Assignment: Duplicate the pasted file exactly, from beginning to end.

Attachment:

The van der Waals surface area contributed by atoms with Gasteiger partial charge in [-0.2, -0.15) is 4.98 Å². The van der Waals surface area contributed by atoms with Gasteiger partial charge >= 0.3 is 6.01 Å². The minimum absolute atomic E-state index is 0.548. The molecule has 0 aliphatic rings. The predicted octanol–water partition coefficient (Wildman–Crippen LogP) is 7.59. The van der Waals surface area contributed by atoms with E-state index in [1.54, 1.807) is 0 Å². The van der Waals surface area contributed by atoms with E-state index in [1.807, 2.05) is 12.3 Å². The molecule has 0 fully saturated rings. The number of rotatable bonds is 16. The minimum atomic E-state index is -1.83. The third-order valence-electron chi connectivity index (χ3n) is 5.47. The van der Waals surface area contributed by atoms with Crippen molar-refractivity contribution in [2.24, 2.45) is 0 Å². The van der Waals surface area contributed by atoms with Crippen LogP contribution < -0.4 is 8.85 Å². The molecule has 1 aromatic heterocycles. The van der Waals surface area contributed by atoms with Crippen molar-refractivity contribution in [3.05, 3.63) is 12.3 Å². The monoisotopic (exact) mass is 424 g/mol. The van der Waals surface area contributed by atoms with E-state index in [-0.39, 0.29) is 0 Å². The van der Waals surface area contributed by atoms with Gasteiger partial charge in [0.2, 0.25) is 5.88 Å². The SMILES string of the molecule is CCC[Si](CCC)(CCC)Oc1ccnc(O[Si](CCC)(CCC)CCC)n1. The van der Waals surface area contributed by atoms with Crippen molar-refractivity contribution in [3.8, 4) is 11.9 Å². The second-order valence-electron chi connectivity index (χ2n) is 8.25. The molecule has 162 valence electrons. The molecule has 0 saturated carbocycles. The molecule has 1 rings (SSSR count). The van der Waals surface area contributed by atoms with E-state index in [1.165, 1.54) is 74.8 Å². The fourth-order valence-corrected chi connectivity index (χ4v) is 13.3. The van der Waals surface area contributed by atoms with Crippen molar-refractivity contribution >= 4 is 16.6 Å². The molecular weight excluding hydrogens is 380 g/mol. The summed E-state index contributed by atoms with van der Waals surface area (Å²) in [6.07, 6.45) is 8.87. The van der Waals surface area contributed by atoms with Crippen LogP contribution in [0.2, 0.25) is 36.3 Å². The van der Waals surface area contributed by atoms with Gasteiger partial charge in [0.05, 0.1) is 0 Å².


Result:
The van der Waals surface area contributed by atoms with Gasteiger partial charge in [-0.2, -0.15) is 4.98 Å². The van der Waals surface area contributed by atoms with Gasteiger partial charge >= 0.3 is 6.01 Å². The minimum absolute atomic E-state index is 0.548. The molecule has 0 aliphatic rings. The predicted octanol–water partition coefficient (Wildman–Crippen LogP) is 7.59. The van der Waals surface area contributed by atoms with E-state index in [1.54, 1.807) is 0 Å². The van der Waals surface area contributed by atoms with E-state index in [1.807, 2.05) is 12.3 Å². The molecule has 0 fully saturated rings. The number of rotatable bonds is 16. The minimum atomic E-state index is -1.83. The third-order valence-electron chi connectivity index (χ3n) is 5.47. The van der Waals surface area contributed by atoms with Crippen molar-refractivity contribution in [2.24, 2.45) is 0 Å². The van der Waals surface area contributed by atoms with Crippen LogP contribution < -0.4 is 8.85 Å². The molecule has 1 aromatic heterocycles. The van der Waals surface area contributed by atoms with Crippen molar-refractivity contribution in [3.05, 3.63) is 12.3 Å². The monoisotopic (exact) mass is 424 g/mol. The van der Waals surface area contributed by atoms with E-state index in [-0.39, 0.29) is 0 Å². The van der Waals surface area contributed by atoms with Gasteiger partial charge in [0.2, 0.25) is 5.88 Å². The SMILES string of the molecule is CCC[Si](CCC)(CCC)Oc1ccnc(O[Si](CCC)(CCC)CCC)n1. The van der Waals surface area contributed by atoms with Crippen molar-refractivity contribution in [3.8, 4) is 11.9 Å². The second-order valence-electron chi connectivity index (χ2n) is 8.25. The molecule has 162 valence electrons. The molecule has 0 saturated carbocycles. The molecule has 1 rings (SSSR count). The van der Waals surface area contributed by atoms with E-state index in [1.165, 1.54) is 74.8 Å². The fourth-order valence-corrected chi connectivity index (χ4v) is 13.3. The van der Waals surface area contributed by atoms with Crippen molar-refractivity contribution >= 4 is 16.6 Å². The molecular weight excluding hydrogens is 380 g/mol. The summed E-state index contributed by atoms with van der Waals surface area (Å²) in [6.07, 6.45) is 8.87. The van der Waals surface area contributed by atoms with Crippen LogP contribution in [0.2, 0.25) is 36.3 Å². The van der Waals surface area contributed by atoms with Gasteiger partial charge in [0.05, 0.1) is 0 Å².